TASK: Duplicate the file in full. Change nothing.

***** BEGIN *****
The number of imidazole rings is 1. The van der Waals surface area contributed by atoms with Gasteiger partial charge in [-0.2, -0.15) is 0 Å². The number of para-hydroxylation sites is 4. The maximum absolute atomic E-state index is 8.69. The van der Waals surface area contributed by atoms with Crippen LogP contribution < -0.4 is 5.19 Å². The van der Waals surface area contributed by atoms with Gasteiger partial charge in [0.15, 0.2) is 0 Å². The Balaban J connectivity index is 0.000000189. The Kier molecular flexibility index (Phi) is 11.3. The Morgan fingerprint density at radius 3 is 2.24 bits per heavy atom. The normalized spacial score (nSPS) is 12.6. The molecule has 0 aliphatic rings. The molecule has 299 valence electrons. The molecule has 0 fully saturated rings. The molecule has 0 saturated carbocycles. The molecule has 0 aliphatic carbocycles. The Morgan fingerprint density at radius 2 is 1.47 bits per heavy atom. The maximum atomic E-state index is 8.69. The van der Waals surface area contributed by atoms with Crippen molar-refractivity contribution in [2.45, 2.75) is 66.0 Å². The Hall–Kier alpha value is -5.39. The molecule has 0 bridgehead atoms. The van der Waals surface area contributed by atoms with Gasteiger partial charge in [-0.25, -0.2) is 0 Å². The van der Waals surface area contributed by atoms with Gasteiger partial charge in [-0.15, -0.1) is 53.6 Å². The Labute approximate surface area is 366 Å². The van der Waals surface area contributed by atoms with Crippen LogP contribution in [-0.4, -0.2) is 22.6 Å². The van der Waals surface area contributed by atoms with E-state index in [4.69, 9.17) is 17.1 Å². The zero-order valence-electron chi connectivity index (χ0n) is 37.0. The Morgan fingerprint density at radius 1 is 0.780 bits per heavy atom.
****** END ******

The number of imidazole rings is 1. The van der Waals surface area contributed by atoms with Gasteiger partial charge in [-0.2, -0.15) is 0 Å². The number of para-hydroxylation sites is 4. The maximum absolute atomic E-state index is 8.69. The van der Waals surface area contributed by atoms with Crippen LogP contribution < -0.4 is 5.19 Å². The van der Waals surface area contributed by atoms with Gasteiger partial charge in [0.15, 0.2) is 0 Å². The Balaban J connectivity index is 0.000000189. The Kier molecular flexibility index (Phi) is 11.3. The Morgan fingerprint density at radius 3 is 2.24 bits per heavy atom. The normalized spacial score (nSPS) is 12.6. The molecule has 0 aliphatic rings. The molecule has 299 valence electrons. The molecule has 0 fully saturated rings. The molecule has 0 saturated carbocycles. The molecule has 0 aliphatic carbocycles. The Morgan fingerprint density at radius 2 is 1.47 bits per heavy atom. The maximum atomic E-state index is 8.69. The van der Waals surface area contributed by atoms with Crippen molar-refractivity contribution in [2.45, 2.75) is 66.0 Å². The Hall–Kier alpha value is -5.39. The molecule has 0 bridgehead atoms. The van der Waals surface area contributed by atoms with Gasteiger partial charge in [-0.25, -0.2) is 0 Å². The van der Waals surface area contributed by atoms with Gasteiger partial charge in [-0.15, -0.1) is 53.6 Å². The Labute approximate surface area is 366 Å². The van der Waals surface area contributed by atoms with Crippen LogP contribution in [-0.4, -0.2) is 22.6 Å². The van der Waals surface area contributed by atoms with E-state index in [4.69, 9.17) is 17.1 Å². The zero-order valence-electron chi connectivity index (χ0n) is 37.0. The Morgan fingerprint density at radius 1 is 0.780 bits per heavy atom.